The outcome of the suspension of Dorchester County magistrate Arthur Bryngelson Jr. is not likely to be resolved for months and the public might not ever hear what the complaint is.

But the matter is serious. In 2010, about 1,450 complaints were filed against judges or attorneys in the state. Only 20 spurred an interim suspension order from the S.C. Supreme Court, said state Disciplinary Counsel Lesley M. Coggiola.

"They do not do that lightly. They only do it when something serious is going on," she said.

The court has ordered Bryngelson on an interim suspension for "other misconduct or incapacity," and told him to turn over his records. In contrast to a suspension because of a criminal charge, "other misconduct" concerns evidence that a judge poses a substantial threat of serious harm to the public or to administering justice, according to state law.

Bryngelson resigned from the post Friday. When asked about the matter earlier this week, he said, "We're trying to work it out, I'll leave it at that." He didn't expect to return to the magistrate court, he said.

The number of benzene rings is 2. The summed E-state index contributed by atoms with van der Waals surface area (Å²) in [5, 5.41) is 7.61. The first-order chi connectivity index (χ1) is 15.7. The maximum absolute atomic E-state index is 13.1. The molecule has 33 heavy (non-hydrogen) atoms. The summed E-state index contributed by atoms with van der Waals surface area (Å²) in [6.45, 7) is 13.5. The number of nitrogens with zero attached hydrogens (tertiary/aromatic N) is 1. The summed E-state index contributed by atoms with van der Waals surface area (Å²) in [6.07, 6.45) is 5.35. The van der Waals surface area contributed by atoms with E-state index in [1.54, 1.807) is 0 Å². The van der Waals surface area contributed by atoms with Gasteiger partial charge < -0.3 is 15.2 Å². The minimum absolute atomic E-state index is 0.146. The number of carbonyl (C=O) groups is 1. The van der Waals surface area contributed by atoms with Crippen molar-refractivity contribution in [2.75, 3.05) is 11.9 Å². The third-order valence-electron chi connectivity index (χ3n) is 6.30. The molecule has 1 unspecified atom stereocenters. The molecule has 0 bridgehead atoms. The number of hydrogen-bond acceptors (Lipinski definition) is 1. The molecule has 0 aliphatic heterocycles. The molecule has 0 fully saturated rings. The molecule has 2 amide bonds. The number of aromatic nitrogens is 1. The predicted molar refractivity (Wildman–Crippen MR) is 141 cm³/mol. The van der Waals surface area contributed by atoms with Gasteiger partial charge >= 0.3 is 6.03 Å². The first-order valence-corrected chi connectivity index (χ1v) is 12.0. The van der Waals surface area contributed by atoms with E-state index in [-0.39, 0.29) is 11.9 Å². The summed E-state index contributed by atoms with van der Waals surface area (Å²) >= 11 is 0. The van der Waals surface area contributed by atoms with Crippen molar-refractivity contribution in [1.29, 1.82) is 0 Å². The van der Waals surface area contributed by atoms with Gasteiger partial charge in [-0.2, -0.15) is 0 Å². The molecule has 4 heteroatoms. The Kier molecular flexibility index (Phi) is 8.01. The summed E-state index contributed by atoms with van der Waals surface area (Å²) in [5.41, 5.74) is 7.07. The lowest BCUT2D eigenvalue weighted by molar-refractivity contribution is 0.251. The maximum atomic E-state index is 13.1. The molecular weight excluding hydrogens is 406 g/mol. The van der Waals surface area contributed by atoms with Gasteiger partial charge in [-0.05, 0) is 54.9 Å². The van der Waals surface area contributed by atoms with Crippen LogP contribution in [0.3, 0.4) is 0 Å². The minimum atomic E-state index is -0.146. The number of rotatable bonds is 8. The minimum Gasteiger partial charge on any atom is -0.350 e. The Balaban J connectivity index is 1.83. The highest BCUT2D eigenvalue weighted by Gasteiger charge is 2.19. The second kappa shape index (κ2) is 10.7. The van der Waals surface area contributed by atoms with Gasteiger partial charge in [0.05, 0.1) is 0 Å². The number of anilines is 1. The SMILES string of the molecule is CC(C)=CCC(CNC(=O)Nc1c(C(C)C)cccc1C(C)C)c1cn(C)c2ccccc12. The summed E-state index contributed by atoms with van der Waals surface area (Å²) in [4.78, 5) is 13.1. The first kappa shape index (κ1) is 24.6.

The county's Chief Magistrate Katrina Patton would not comment on the suspension, except to say it was not related to an audit of the court requested by County Council about four months ago. The audit found no improprieties. Duties have been shifted to keep Bryngelson's suspension from disrupting court proceedings, she said. He is one of 12 county magistrates.

An investigation of the matter is underway, Coggiola confirmed. Non-criminal matter investigations normally are resolved by an "agreement" between the accused and the court that can include a range of sanctions, she said. The agreement would be reviewed by the state Judicial Commission, which will not meet again until March 2012 at the earliest.

At that point, it would be made public. Otherwise, it's treated as a confidential matter, she said. Some three of every four complaints filed against judges or attorneys in a given year are dismissed, she said, and those complaints are not made public. But in the case of Supreme Court order, a dismissal is "very, very unlikely," she said.